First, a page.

• Altered thyroid function–inhibition of the conversion of thyroid hormone T4 to its active form T3

Thus, imbalanced cortisol levels inhibits vitamin d activity, and also causes the body to deplete amino acids! And imbalanced cortisol levels are caused by adrenal fatigue, which can be caused by impaired gut function. It seems it all leads to the gut again.

If you look at the post by Headsup, a lot of this was already included in his theory. He even went into detail about how he thinks inhibiting 5AR caused all this. In my opinion, he was on the right track and seriously onto something.

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Diving into GH deeper. Ther stimulation test is done with Arginine i.v. Which is pretty interesting as some people in this forum described short-term improvements on Arginine (especially brain fog). GH has a protective effect on the brain. Brain fog is most likely caused by neuroinflammation. So it makes perfect sense, that the microbiome dysbiosis in PFS is causing problems in the uptake of certain amino acids and therefore resulting in low GH (which may play a role in some of the neurological symptoms). That arginine supplementation is giving only short-time relief may be due to the little GH increase that takes place under arginine.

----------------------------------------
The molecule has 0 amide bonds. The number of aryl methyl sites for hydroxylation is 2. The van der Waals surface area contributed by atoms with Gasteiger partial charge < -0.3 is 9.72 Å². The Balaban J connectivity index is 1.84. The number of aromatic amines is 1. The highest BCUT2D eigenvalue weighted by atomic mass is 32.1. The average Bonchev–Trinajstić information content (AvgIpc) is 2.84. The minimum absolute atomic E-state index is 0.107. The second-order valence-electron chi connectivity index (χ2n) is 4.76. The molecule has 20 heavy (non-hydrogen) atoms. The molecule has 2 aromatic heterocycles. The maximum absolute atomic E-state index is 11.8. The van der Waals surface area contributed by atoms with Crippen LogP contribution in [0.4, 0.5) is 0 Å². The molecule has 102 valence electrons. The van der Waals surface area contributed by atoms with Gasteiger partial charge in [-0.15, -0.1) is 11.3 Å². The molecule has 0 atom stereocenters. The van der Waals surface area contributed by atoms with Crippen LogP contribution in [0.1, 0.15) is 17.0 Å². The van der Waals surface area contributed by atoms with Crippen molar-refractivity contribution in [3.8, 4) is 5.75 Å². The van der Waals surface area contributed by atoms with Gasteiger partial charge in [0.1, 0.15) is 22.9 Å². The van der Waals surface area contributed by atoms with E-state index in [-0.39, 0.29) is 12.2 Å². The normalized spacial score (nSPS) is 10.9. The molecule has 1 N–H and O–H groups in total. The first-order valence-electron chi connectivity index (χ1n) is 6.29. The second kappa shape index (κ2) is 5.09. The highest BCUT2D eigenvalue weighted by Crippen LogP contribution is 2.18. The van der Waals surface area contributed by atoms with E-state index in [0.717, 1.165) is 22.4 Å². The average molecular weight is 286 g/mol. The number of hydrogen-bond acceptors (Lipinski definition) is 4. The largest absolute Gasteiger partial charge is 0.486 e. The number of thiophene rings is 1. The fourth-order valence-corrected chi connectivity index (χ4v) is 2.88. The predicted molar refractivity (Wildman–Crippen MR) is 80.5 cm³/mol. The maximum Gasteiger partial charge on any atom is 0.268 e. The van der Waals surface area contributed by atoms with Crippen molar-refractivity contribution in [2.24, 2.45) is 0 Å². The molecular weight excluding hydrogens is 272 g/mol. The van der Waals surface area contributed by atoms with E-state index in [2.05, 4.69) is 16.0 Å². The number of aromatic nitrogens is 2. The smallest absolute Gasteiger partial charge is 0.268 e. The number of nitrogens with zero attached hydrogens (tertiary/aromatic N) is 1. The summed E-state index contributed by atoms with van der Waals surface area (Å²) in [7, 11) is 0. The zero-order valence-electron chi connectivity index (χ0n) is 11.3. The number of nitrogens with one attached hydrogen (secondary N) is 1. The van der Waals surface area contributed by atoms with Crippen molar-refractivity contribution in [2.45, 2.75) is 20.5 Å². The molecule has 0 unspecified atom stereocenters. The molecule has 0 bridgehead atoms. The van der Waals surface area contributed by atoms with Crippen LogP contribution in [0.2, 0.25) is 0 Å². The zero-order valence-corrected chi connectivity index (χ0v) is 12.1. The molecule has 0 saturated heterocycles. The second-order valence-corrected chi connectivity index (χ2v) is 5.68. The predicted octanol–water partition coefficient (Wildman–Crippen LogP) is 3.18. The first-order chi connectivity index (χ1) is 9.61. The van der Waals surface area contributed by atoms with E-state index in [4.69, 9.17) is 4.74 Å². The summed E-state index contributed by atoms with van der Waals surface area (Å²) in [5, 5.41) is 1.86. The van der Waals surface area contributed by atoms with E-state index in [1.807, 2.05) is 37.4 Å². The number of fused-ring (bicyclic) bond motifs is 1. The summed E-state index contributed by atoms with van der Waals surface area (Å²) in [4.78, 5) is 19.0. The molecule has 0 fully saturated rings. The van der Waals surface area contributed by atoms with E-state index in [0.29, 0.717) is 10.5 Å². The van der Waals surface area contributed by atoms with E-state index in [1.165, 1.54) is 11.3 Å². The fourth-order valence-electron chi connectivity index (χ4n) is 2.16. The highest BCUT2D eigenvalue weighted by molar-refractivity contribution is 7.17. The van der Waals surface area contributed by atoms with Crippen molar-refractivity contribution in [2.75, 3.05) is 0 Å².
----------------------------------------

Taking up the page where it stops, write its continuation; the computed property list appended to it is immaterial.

I think more research should be done to validate whether GH is somewhat lower in PFS, PSSD patients than in healthy young individuals!

I’ve had two GH and to IGF-1 labs

GH was low then low/mid

IGF-1 was high them mid/high